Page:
The Tac C3I systems were developed as independent verticals with no provision of exchange of information initially. The major challenges in integration of system are the heterogeneousity of system, and the system being at different stages of development. However,` a seamless integration by leveraging contemporary technologies has been envisioned and achieved when the systems were recently deployed in test bed formations. The future vision is to seamlessly integrate Operational and Management applications through a comprehensive Indian Army Information System (IAIS) which would be an army wide application catering for all operational and peace time functions of the IA. Integration has come to stay in IA. Hence, we have developed in-house capability to leverage APIs for integration solutions.
For an effective NCW, one requires equipment and weapon systems which are network enabled. While the Indian Army is already doing that for its existing weaponry, how is it ensuring that future purchases integrate seamlessly with its existing systems? Does this form a part of its RFP for any future purchases?
Upgradation of existing systems are being carried out to make them future ready and are perused at all levels of hierarchy. Interactions are being carried out with industry/academia experts to enable interaction/interoperability of legacy systems with future systems. All future systems are being developed keeping in mind the legacy systems. Requirements of integration with existing Information Systems do form part of SQRs being formulated for future systems. Today’s integration solution such as middleware (Message Oriented Middleware, MOM), ESB, etc. enable seamless integration with legacy systems. These are being constantly evaluated and embraced.
Interoperability between the three services is a problem faced by all armed forces around the world. How exactly are you planning to resolve the problem?
The three services have made rapid advances in the field of automation to keep pace with the technological disruptions and derive digital dividends by leveraging contemporary technologies, however, seamless interoperability between the services is still a niche area which requires focused efforts. The vision to achieve a common network and interoperability between tri-service developed systems is under progress. Interactions and joint studies are also being carried out to resolve issues between services on interoperability. Interoperable GIS and APIs/Enterprise Integration Architecture is the way forward.
What do you think is the future paradigm for any organization developing information systems?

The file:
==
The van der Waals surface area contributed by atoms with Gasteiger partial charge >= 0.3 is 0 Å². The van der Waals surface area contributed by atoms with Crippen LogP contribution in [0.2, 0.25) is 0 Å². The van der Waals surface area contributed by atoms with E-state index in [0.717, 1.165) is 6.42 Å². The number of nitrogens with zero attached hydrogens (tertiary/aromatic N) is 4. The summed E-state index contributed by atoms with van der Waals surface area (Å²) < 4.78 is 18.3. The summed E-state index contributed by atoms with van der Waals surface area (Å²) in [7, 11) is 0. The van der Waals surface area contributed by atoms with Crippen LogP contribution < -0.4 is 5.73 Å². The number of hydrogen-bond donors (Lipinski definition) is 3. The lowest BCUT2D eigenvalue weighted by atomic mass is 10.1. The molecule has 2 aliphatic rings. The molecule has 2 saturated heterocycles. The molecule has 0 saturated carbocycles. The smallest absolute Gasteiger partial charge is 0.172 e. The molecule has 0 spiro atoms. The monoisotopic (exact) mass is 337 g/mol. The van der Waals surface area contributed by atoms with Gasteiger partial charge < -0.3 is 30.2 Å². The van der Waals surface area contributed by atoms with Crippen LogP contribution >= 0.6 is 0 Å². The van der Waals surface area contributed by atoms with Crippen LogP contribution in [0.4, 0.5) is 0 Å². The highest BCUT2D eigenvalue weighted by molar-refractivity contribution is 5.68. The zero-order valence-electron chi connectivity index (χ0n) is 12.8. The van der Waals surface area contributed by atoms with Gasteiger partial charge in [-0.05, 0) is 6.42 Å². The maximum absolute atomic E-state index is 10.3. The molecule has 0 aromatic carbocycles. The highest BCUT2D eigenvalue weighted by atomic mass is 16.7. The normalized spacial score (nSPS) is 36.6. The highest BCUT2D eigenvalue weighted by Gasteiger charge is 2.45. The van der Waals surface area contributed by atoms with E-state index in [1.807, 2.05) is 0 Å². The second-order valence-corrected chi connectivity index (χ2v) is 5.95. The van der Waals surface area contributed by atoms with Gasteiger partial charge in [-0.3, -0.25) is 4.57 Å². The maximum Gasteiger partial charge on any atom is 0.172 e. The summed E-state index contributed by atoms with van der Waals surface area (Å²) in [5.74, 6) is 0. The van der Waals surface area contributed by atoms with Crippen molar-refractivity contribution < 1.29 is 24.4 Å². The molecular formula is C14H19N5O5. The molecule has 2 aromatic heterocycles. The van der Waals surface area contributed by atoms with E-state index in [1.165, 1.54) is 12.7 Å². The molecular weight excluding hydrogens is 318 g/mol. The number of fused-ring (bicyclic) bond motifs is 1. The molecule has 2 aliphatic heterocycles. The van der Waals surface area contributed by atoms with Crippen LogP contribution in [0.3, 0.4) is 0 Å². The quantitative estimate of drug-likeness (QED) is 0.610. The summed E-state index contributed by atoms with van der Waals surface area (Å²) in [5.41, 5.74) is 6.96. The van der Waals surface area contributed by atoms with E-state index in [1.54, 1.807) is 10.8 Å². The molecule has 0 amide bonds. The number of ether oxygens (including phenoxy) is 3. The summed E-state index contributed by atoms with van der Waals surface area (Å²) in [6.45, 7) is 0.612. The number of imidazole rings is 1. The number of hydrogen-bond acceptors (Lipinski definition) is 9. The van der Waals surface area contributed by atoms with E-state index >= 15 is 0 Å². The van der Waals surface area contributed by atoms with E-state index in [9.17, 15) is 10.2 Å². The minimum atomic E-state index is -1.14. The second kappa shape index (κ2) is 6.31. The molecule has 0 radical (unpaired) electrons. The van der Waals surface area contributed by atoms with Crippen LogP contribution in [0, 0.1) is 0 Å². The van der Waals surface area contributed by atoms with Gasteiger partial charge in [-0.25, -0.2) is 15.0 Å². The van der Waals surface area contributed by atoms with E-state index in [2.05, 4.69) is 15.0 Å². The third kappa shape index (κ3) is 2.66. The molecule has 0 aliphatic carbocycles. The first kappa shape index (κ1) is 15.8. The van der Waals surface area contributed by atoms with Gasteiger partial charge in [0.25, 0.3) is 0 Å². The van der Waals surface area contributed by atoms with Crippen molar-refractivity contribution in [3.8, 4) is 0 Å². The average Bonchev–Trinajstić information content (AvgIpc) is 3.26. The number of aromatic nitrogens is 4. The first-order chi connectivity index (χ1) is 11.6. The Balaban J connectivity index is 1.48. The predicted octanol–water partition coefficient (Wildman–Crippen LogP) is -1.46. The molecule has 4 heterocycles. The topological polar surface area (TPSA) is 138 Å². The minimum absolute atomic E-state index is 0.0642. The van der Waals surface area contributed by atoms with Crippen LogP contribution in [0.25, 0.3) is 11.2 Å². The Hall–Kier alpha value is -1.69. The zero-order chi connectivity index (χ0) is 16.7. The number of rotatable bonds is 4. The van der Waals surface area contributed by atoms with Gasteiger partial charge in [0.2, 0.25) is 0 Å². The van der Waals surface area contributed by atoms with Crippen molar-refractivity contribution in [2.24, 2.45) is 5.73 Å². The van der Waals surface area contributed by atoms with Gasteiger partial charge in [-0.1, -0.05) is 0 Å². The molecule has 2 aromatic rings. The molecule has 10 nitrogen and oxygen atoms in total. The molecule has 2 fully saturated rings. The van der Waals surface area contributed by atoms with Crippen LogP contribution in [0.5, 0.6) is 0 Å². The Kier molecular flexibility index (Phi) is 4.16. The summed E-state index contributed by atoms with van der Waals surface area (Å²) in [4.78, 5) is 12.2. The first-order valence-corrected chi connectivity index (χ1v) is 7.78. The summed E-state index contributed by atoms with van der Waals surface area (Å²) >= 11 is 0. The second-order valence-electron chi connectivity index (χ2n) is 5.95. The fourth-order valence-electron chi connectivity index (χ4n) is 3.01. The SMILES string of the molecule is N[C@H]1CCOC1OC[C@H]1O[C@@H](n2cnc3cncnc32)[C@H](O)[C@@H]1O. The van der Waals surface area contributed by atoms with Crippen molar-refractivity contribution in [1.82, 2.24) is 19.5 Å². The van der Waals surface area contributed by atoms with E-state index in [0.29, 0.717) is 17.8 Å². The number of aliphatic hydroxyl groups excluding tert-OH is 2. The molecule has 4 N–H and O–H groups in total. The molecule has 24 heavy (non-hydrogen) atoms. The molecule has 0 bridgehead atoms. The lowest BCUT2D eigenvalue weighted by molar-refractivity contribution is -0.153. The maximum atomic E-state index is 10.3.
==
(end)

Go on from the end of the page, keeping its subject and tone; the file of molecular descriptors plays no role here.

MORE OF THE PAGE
Recent years have yielded significant advances in computing and communication technology, with profound impact on Armed Forces. It necessitates the understanding of future paradigm that is going to shape any organization that are involved in development of information systems. In my view, there are seven pillars that are central to successful development of information systems. Firstly, Disruption is a phenomenon that’s changing the way business is being done in digital world. It creates a new market and enhances the value of a product through innovation. We are adopting the technological changes through Agility, by embracing the change and delivering products effectively and efficiency. Another paradigm that we are looking for any future organization is the availability of creative manpower inherent to an organization. These capabilities needs to be tapped by creating opportunities through start-ups and giving them basic infrastructures and resources. Looking into future, dissemination of crucial information to users through apps also needs to be considered by any digital organisation. Future Technologies are being developed and embraced at a fast pace world over. Some examples being Blockchain, Robotics, Artificial Intelligence, Internet of Things (IoT) etc. These technology needs to be incorporated to make the information systems current and efficient. With the explosion of data, Big Data and Analytics are arguably going to be one of the most important technology in the times to come. It can be used to reveal patterns and trends that might otherwise be invisible. Army needs to harness this technology to stay ahead of the competitors’ decision loop. With the proliferation of digital technologies, the associated cyber threats have also increased at all levels. To combat these existential threats, a comprehensive Cyber Security strategy incorporating the recent trends is a security and functional imperative that needs to be developed.